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Palestine's Bid to Join International Criminal Court Sparks Ire from Israel

New wave of tensions surrounding Palestine's ambitions to join ICC and try Israel for war crimes, results in the freezing of $127 million in much-needed taxes to Palestinian territories.
Photo by Jim Hollander/AP

Palestinian officials' aspirations to join the International Criminal Court has ignited a new wave of tensions with Israel, whose prime minister vehemently opposes the move.

Israel is now withholding $127 million in tax money from the Palestinians. Meanwhile, the Palestinian Authority has posted threatening online images of Israel's president with a noose hanging next to him.

Palestinian officials submitted documents Friday to join the Rome Statute of the International Criminal Court (ICC) and other international treaties, which could allow the world court to try Israeli officials for war crimes. A spokesperson for the UN said the paperwork was "being reviewed with a view to determining the appropriate next steps."


Palestine also requested retroactive justice for last summer's seven-week war in the Gaza strip, which killed more than 2,100 Palestinians, mostly civilians. Some 67 Israeli soldiers and 6 Israeli civilians also died in the conflict.

"This is a very significant step," Riyad Mansour, the UN's chief Palestinian observer, told Reuters. "It is an option that we are seeking in order to seek justice for all the victims that have been killed by Israel, the occupying power."

UN Security Council rejects Palestinian resolution to end Israel's Occupation. Read more here.

Amb Mansour delivering docs relating to accession of 16 int'l conventions & treaties including Rome Statute of — State of Palestine (@Palestine_UN)January 3, 2015

Within hours of the submission, members of Fatah, the political party of Palestinian Authority President Mahmoud Abbas, posted online images of Israel Prime Minister Benjamin Netanyahu next to a noose, claiming he'd be put to death for Israeli war infractions.

Fatah: Netanyahu to be hanged at the ICC — Pal Media Watch (@palwatch)January 4, 2015

A senior Israeli official told Haaretz over the weekend that the government decided to withhold $127 million in VAT and customs duties it collects on goods destined to the Palestinian territories that travel through Israel.

"The funds for the month of December were due to be transferred on Friday, but it was decided to halt the transfer as part of the response to the Palestinian move," the official said, referring to the bid to join the ICC.


'We Have No Money For Food Let Alone a New Home': Marooned Gazans Await Help After Summer Conflict. Read more here.

Saeb Erekat, chief negotiator for the Palestine Liberation Organization, told Al Jazeera the withholding of these revenues, which constitute two-thirds of the Palestinian Authority's yearly budget before foreign aid, would devastate residents, and that it demonstrated Israel was fearful of justice for its crimes.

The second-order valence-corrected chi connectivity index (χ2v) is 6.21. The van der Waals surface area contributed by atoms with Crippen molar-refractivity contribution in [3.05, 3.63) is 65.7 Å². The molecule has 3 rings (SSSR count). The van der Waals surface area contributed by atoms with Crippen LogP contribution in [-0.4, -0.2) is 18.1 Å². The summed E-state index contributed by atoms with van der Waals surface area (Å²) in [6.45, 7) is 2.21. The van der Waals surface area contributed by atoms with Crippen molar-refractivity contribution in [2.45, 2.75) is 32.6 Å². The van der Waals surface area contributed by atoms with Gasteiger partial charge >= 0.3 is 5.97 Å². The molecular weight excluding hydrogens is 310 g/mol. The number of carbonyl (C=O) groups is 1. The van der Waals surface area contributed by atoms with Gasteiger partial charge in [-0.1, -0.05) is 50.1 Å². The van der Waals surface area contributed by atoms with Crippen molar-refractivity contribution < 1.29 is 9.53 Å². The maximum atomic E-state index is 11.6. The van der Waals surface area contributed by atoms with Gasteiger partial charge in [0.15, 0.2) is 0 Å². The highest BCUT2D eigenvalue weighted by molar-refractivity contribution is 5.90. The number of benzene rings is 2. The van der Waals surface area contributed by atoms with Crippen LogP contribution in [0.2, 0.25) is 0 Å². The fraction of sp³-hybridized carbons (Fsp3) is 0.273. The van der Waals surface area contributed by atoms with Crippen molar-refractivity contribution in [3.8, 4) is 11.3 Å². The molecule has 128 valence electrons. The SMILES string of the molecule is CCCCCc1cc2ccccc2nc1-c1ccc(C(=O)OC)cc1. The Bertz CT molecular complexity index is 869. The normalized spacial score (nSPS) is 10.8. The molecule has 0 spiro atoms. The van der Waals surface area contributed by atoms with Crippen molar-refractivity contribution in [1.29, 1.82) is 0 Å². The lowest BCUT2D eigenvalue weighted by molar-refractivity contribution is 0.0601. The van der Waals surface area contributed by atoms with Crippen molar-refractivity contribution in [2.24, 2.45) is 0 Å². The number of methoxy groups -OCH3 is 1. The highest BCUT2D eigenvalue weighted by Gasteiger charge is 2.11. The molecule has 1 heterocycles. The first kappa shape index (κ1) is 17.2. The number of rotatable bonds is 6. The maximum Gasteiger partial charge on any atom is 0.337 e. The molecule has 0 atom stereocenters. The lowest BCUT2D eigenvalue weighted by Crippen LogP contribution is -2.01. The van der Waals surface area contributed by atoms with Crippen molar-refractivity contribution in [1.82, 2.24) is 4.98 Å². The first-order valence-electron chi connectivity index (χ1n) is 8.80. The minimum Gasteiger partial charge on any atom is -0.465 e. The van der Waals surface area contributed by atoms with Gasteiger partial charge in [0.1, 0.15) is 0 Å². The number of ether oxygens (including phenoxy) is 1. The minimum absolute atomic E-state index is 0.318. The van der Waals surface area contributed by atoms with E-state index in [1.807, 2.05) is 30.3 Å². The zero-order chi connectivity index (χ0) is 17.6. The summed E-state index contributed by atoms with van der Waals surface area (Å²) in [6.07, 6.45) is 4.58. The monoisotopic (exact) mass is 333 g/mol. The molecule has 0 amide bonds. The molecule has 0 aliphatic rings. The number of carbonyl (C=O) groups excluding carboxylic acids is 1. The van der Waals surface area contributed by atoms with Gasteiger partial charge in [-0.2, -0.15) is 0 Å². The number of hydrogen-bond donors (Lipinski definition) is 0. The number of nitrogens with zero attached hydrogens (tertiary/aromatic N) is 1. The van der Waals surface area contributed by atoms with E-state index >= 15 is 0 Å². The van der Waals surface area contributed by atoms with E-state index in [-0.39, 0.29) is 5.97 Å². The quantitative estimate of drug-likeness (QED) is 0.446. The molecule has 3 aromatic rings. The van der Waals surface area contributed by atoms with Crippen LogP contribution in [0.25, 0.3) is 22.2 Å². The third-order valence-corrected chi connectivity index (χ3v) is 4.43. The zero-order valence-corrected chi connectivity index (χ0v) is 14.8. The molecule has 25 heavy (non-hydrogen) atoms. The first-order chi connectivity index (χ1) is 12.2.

"Israel collects our customs and our taxes for us, so when they withhold these funds, it means that this month people will not be able to pay for their schools, hospitals, medical supplies, milk and bread," he said.

"They [Israelis] are trying to suffocate the whole [Palestinian] nation," he added. "It shows that when it comes to enforcing collective punishment, they are punishing four million Palestinians, starving them, because they want to act with impunity."

Human Rights Watch and other rights groups encouraged Abbas to go to the ICC over "crimes committed on Palestinian territory," in a letter earlier this year.

"Taking such steps could ensure access to international justice for victims of war crimes and crimes against humanity committed on Palestinian territories," the organizations wrote in the letter, "and would send an important message that such crimes cannot be committed with impunity."

The Palestinian Authority also recently submitted a UN resolution requesting that Israel leave the occupied territories by 2017, but the draft resolution failed to pass in the Security Council last month. The document received 8 support votes — just one short of approval, which would have forced an expected veto from the US.

Abbas said Sunday he was considering giving the draft resolution a second go this year, as it would possibly benefit from new, more sympathetic council members.

Israeli and Palestinian Tensions Linger Beneath Bethlehem's Veneer of Christmas Cheer. Read more here.

VICE News' Samuel Oakford contributed reporting to this article.

Follow Meredith Hoffman on Twitter: @merhoffman